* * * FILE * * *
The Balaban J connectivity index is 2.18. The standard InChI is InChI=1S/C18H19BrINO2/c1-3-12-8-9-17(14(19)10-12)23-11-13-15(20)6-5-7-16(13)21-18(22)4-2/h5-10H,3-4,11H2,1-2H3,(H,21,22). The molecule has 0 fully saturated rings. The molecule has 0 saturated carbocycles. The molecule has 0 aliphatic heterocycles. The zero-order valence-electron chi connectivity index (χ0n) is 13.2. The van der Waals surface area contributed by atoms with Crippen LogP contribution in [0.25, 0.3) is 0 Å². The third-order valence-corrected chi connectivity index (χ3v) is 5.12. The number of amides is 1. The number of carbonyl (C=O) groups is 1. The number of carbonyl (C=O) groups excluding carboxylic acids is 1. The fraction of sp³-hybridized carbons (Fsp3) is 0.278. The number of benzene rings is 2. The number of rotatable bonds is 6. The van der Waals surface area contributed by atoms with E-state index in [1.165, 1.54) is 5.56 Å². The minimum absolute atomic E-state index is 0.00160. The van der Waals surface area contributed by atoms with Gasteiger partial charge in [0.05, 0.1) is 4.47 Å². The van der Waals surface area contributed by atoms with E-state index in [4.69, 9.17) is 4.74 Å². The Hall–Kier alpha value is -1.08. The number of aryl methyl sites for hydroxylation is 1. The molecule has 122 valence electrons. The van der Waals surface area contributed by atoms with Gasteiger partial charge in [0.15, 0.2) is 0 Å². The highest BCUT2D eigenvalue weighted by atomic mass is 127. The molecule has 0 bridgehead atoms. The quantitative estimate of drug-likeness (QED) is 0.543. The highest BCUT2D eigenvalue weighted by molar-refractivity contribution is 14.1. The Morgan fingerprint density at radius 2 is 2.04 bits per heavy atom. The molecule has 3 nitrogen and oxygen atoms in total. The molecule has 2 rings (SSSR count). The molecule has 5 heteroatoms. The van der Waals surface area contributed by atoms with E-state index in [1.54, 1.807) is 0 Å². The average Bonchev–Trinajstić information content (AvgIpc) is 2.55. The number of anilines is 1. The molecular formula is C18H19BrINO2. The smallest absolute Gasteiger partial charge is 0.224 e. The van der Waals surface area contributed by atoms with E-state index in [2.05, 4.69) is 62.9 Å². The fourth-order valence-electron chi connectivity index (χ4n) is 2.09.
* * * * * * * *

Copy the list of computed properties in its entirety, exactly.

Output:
The Balaban J connectivity index is 2.18. The standard InChI is InChI=1S/C18H19BrINO2/c1-3-12-8-9-17(14(19)10-12)23-11-13-15(20)6-5-7-16(13)21-18(22)4-2/h5-10H,3-4,11H2,1-2H3,(H,21,22). The molecule has 0 fully saturated rings. The molecule has 0 saturated carbocycles. The molecule has 0 aliphatic heterocycles. The zero-order valence-electron chi connectivity index (χ0n) is 13.2. The van der Waals surface area contributed by atoms with Crippen LogP contribution in [0.25, 0.3) is 0 Å². The third-order valence-corrected chi connectivity index (χ3v) is 5.12. The number of amides is 1. The number of carbonyl (C=O) groups is 1. The number of carbonyl (C=O) groups excluding carboxylic acids is 1. The fraction of sp³-hybridized carbons (Fsp3) is 0.278. The number of benzene rings is 2. The number of rotatable bonds is 6. The van der Waals surface area contributed by atoms with E-state index in [1.165, 1.54) is 5.56 Å². The minimum absolute atomic E-state index is 0.00160. The van der Waals surface area contributed by atoms with Gasteiger partial charge in [0.05, 0.1) is 4.47 Å². The van der Waals surface area contributed by atoms with E-state index in [4.69, 9.17) is 4.74 Å². The Hall–Kier alpha value is -1.08. The number of aryl methyl sites for hydroxylation is 1. The molecule has 122 valence electrons. The van der Waals surface area contributed by atoms with Gasteiger partial charge in [0.15, 0.2) is 0 Å². The highest BCUT2D eigenvalue weighted by atomic mass is 127. The molecule has 0 bridgehead atoms. The quantitative estimate of drug-likeness (QED) is 0.543. The highest BCUT2D eigenvalue weighted by molar-refractivity contribution is 14.1. The Morgan fingerprint density at radius 2 is 2.04 bits per heavy atom. The molecule has 3 nitrogen and oxygen atoms in total. The molecule has 2 rings (SSSR count). The molecule has 5 heteroatoms. The van der Waals surface area contributed by atoms with E-state index in [1.54, 1.807) is 0 Å². The average Bonchev–Trinajstić information content (AvgIpc) is 2.55. The number of anilines is 1. The molecular formula is C18H19BrINO2. The smallest absolute Gasteiger partial charge is 0.224 e. The van der Waals surface area contributed by atoms with E-state index in [2.05, 4.69) is 62.9 Å². The fourth-order valence-electron chi connectivity index (χ4n) is 2.09.